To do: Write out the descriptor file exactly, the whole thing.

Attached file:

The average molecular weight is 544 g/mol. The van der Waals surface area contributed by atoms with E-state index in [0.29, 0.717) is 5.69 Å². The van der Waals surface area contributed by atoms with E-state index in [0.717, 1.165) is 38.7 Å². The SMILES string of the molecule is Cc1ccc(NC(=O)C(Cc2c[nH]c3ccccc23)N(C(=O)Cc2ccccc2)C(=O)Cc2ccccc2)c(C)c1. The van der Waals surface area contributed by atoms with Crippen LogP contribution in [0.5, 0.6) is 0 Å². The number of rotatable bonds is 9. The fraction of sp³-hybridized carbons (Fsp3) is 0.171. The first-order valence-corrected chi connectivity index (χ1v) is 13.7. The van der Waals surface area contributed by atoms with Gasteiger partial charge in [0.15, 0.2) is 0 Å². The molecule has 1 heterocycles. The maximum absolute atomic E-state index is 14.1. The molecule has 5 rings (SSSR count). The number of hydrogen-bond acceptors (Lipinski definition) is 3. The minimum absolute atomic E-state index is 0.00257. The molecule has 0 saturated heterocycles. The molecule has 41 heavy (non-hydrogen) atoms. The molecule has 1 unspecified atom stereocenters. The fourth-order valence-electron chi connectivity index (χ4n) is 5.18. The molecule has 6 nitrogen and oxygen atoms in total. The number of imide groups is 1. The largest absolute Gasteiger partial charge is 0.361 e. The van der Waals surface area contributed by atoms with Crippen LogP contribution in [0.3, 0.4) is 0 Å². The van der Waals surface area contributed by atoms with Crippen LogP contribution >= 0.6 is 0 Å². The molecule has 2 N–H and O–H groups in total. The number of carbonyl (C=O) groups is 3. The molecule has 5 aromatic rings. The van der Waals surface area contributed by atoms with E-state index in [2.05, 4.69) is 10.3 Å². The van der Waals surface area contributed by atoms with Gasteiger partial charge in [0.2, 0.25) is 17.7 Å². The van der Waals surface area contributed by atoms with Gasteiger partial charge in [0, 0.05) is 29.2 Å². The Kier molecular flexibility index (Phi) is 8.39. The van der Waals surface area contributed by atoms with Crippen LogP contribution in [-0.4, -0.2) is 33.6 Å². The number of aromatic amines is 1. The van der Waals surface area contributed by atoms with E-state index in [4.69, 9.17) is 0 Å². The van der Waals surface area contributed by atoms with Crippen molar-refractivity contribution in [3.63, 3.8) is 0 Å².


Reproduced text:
The average molecular weight is 544 g/mol. The van der Waals surface area contributed by atoms with E-state index in [0.29, 0.717) is 5.69 Å². The van der Waals surface area contributed by atoms with E-state index in [0.717, 1.165) is 38.7 Å². The SMILES string of the molecule is Cc1ccc(NC(=O)C(Cc2c[nH]c3ccccc23)N(C(=O)Cc2ccccc2)C(=O)Cc2ccccc2)c(C)c1. The van der Waals surface area contributed by atoms with Crippen LogP contribution in [0.5, 0.6) is 0 Å². The number of rotatable bonds is 9. The fraction of sp³-hybridized carbons (Fsp3) is 0.171. The first-order valence-corrected chi connectivity index (χ1v) is 13.7. The van der Waals surface area contributed by atoms with Gasteiger partial charge in [0.15, 0.2) is 0 Å². The molecule has 1 heterocycles. The maximum absolute atomic E-state index is 14.1. The molecule has 5 rings (SSSR count). The number of hydrogen-bond acceptors (Lipinski definition) is 3. The minimum absolute atomic E-state index is 0.00257. The molecule has 0 saturated heterocycles. The molecule has 41 heavy (non-hydrogen) atoms. The molecule has 1 unspecified atom stereocenters. The fourth-order valence-electron chi connectivity index (χ4n) is 5.18. The molecule has 6 nitrogen and oxygen atoms in total. The number of imide groups is 1. The largest absolute Gasteiger partial charge is 0.361 e. The van der Waals surface area contributed by atoms with Crippen LogP contribution in [0.3, 0.4) is 0 Å². The van der Waals surface area contributed by atoms with Crippen LogP contribution >= 0.6 is 0 Å². The molecule has 2 N–H and O–H groups in total. The number of carbonyl (C=O) groups is 3. The molecule has 5 aromatic rings. The van der Waals surface area contributed by atoms with E-state index in [2.05, 4.69) is 10.3 Å². The van der Waals surface area contributed by atoms with Gasteiger partial charge in [0.2, 0.25) is 17.7 Å². The van der Waals surface area contributed by atoms with Gasteiger partial charge in [0, 0.05) is 29.2 Å². The Kier molecular flexibility index (Phi) is 8.39. The van der Waals surface area contributed by atoms with Crippen LogP contribution in [-0.4, -0.2) is 33.6 Å². The number of aromatic amines is 1. The van der Waals surface area contributed by atoms with E-state index in [4.69, 9.17) is 0 Å². The van der Waals surface area contributed by atoms with Crippen molar-refractivity contribution in [3.63, 3.8) is 0 Å².